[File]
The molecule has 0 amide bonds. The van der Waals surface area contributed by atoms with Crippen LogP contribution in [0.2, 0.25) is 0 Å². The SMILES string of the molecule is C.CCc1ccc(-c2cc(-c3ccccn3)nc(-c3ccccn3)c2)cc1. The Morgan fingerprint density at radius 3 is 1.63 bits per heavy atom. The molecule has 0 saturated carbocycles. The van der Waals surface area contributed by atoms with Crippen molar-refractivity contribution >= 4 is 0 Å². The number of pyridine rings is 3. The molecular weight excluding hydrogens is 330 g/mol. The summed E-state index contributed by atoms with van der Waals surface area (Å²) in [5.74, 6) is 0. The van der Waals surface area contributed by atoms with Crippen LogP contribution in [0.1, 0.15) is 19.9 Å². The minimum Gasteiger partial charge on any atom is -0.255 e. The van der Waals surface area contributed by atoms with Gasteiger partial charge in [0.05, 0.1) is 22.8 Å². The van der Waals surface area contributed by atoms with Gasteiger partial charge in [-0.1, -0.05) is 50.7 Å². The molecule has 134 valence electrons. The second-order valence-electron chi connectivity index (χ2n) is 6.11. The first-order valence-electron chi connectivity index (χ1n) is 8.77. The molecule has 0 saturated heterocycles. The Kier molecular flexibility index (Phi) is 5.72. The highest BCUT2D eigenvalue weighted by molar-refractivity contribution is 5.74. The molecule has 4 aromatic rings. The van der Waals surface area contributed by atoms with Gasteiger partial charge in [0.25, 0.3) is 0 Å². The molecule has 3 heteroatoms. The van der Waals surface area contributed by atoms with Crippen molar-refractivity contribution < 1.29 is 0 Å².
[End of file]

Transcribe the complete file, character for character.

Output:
The molecule has 0 amide bonds. The van der Waals surface area contributed by atoms with Crippen LogP contribution in [0.2, 0.25) is 0 Å². The SMILES string of the molecule is C.CCc1ccc(-c2cc(-c3ccccn3)nc(-c3ccccn3)c2)cc1. The Morgan fingerprint density at radius 3 is 1.63 bits per heavy atom. The molecule has 0 saturated carbocycles. The van der Waals surface area contributed by atoms with Crippen molar-refractivity contribution >= 4 is 0 Å². The number of pyridine rings is 3. The molecular weight excluding hydrogens is 330 g/mol. The summed E-state index contributed by atoms with van der Waals surface area (Å²) in [5.74, 6) is 0. The van der Waals surface area contributed by atoms with Crippen LogP contribution in [0.1, 0.15) is 19.9 Å². The minimum Gasteiger partial charge on any atom is -0.255 e. The van der Waals surface area contributed by atoms with Gasteiger partial charge in [0.05, 0.1) is 22.8 Å². The van der Waals surface area contributed by atoms with Gasteiger partial charge in [-0.1, -0.05) is 50.7 Å². The molecule has 134 valence electrons. The second-order valence-electron chi connectivity index (χ2n) is 6.11. The first-order valence-electron chi connectivity index (χ1n) is 8.77. The molecule has 0 saturated heterocycles. The Kier molecular flexibility index (Phi) is 5.72. The highest BCUT2D eigenvalue weighted by molar-refractivity contribution is 5.74. The molecule has 4 aromatic rings. The van der Waals surface area contributed by atoms with Gasteiger partial charge in [0.25, 0.3) is 0 Å². The molecule has 3 heteroatoms. The van der Waals surface area contributed by atoms with Crippen molar-refractivity contribution < 1.29 is 0 Å².